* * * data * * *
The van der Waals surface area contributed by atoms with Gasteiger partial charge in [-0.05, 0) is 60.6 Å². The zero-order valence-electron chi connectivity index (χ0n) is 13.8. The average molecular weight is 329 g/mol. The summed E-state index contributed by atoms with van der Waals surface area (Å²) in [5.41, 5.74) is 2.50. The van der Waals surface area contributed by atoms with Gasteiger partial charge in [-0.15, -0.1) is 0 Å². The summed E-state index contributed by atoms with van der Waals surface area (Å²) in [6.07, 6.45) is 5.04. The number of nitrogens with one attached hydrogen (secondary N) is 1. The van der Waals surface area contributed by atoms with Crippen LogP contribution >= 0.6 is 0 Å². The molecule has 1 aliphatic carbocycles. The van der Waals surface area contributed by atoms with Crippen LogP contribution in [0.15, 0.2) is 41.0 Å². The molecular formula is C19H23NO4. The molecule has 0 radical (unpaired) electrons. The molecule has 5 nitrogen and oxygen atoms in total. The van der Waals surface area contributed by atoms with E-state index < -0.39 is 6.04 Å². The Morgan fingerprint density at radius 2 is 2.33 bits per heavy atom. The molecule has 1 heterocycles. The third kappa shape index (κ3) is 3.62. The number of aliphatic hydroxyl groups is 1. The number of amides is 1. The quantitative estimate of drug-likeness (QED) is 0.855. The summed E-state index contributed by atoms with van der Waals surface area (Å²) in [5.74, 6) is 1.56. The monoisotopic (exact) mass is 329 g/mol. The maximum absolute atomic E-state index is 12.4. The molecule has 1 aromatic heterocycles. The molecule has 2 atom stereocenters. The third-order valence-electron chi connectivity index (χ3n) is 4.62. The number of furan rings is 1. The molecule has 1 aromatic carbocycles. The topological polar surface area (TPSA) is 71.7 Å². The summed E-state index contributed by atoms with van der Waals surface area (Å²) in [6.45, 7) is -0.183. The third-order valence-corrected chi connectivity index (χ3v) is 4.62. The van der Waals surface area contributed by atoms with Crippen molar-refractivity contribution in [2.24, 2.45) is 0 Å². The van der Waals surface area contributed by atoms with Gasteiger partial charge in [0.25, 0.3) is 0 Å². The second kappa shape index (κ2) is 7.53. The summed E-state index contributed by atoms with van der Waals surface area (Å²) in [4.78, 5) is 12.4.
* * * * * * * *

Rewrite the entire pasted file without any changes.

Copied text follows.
The van der Waals surface area contributed by atoms with Gasteiger partial charge in [-0.05, 0) is 60.6 Å². The zero-order valence-electron chi connectivity index (χ0n) is 13.8. The average molecular weight is 329 g/mol. The summed E-state index contributed by atoms with van der Waals surface area (Å²) in [5.41, 5.74) is 2.50. The van der Waals surface area contributed by atoms with Gasteiger partial charge in [-0.15, -0.1) is 0 Å². The summed E-state index contributed by atoms with van der Waals surface area (Å²) in [6.07, 6.45) is 5.04. The number of nitrogens with one attached hydrogen (secondary N) is 1. The van der Waals surface area contributed by atoms with Crippen LogP contribution >= 0.6 is 0 Å². The molecule has 1 aliphatic carbocycles. The van der Waals surface area contributed by atoms with Crippen LogP contribution in [0.15, 0.2) is 41.0 Å². The molecular formula is C19H23NO4. The molecule has 0 radical (unpaired) electrons. The molecule has 5 nitrogen and oxygen atoms in total. The van der Waals surface area contributed by atoms with E-state index < -0.39 is 6.04 Å². The Morgan fingerprint density at radius 2 is 2.33 bits per heavy atom. The molecule has 1 heterocycles. The third kappa shape index (κ3) is 3.62. The number of aliphatic hydroxyl groups is 1. The number of amides is 1. The quantitative estimate of drug-likeness (QED) is 0.855. The summed E-state index contributed by atoms with van der Waals surface area (Å²) in [5.74, 6) is 1.56. The monoisotopic (exact) mass is 329 g/mol. The maximum absolute atomic E-state index is 12.4. The molecule has 1 aromatic heterocycles. The molecule has 2 atom stereocenters. The third-order valence-electron chi connectivity index (χ3n) is 4.62. The number of furan rings is 1. The molecule has 1 aromatic carbocycles. The topological polar surface area (TPSA) is 71.7 Å². The summed E-state index contributed by atoms with van der Waals surface area (Å²) in [6.45, 7) is -0.183. The third-order valence-corrected chi connectivity index (χ3v) is 4.62. The van der Waals surface area contributed by atoms with Crippen molar-refractivity contribution in [2.24, 2.45) is 0 Å². The van der Waals surface area contributed by atoms with Gasteiger partial charge in [0.25, 0.3) is 0 Å². The second kappa shape index (κ2) is 7.53. The summed E-state index contributed by atoms with van der Waals surface area (Å²) in [4.78, 5) is 12.4.